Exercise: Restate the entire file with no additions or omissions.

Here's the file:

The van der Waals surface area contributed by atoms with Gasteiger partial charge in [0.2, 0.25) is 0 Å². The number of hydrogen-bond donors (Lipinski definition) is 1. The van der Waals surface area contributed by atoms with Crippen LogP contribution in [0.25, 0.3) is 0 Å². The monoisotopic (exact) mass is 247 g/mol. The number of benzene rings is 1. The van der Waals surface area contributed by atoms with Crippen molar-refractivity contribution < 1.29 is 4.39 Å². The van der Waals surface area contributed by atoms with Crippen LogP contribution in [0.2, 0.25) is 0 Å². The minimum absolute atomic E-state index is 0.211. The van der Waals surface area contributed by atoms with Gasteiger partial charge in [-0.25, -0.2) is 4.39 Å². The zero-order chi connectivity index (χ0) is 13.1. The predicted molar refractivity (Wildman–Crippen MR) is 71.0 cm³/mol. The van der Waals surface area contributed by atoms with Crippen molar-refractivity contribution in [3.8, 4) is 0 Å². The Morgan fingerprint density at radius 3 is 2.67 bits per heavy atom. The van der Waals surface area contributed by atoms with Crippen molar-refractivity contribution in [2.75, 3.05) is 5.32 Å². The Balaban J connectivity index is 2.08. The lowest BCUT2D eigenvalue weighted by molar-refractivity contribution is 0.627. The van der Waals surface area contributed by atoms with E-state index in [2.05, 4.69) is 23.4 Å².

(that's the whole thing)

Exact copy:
The van der Waals surface area contributed by atoms with Gasteiger partial charge in [0.2, 0.25) is 0 Å². The number of hydrogen-bond donors (Lipinski definition) is 1. The van der Waals surface area contributed by atoms with Crippen LogP contribution in [0.25, 0.3) is 0 Å². The monoisotopic (exact) mass is 247 g/mol. The number of benzene rings is 1. The van der Waals surface area contributed by atoms with Crippen molar-refractivity contribution < 1.29 is 4.39 Å². The van der Waals surface area contributed by atoms with Crippen LogP contribution in [0.2, 0.25) is 0 Å². The minimum absolute atomic E-state index is 0.211. The van der Waals surface area contributed by atoms with Gasteiger partial charge in [-0.25, -0.2) is 4.39 Å². The zero-order chi connectivity index (χ0) is 13.1. The predicted molar refractivity (Wildman–Crippen MR) is 71.0 cm³/mol. The van der Waals surface area contributed by atoms with Crippen molar-refractivity contribution in [3.8, 4) is 0 Å². The Morgan fingerprint density at radius 3 is 2.67 bits per heavy atom. The van der Waals surface area contributed by atoms with Crippen molar-refractivity contribution in [2.75, 3.05) is 5.32 Å². The Balaban J connectivity index is 2.08. The lowest BCUT2D eigenvalue weighted by molar-refractivity contribution is 0.627. The van der Waals surface area contributed by atoms with E-state index in [2.05, 4.69) is 23.4 Å².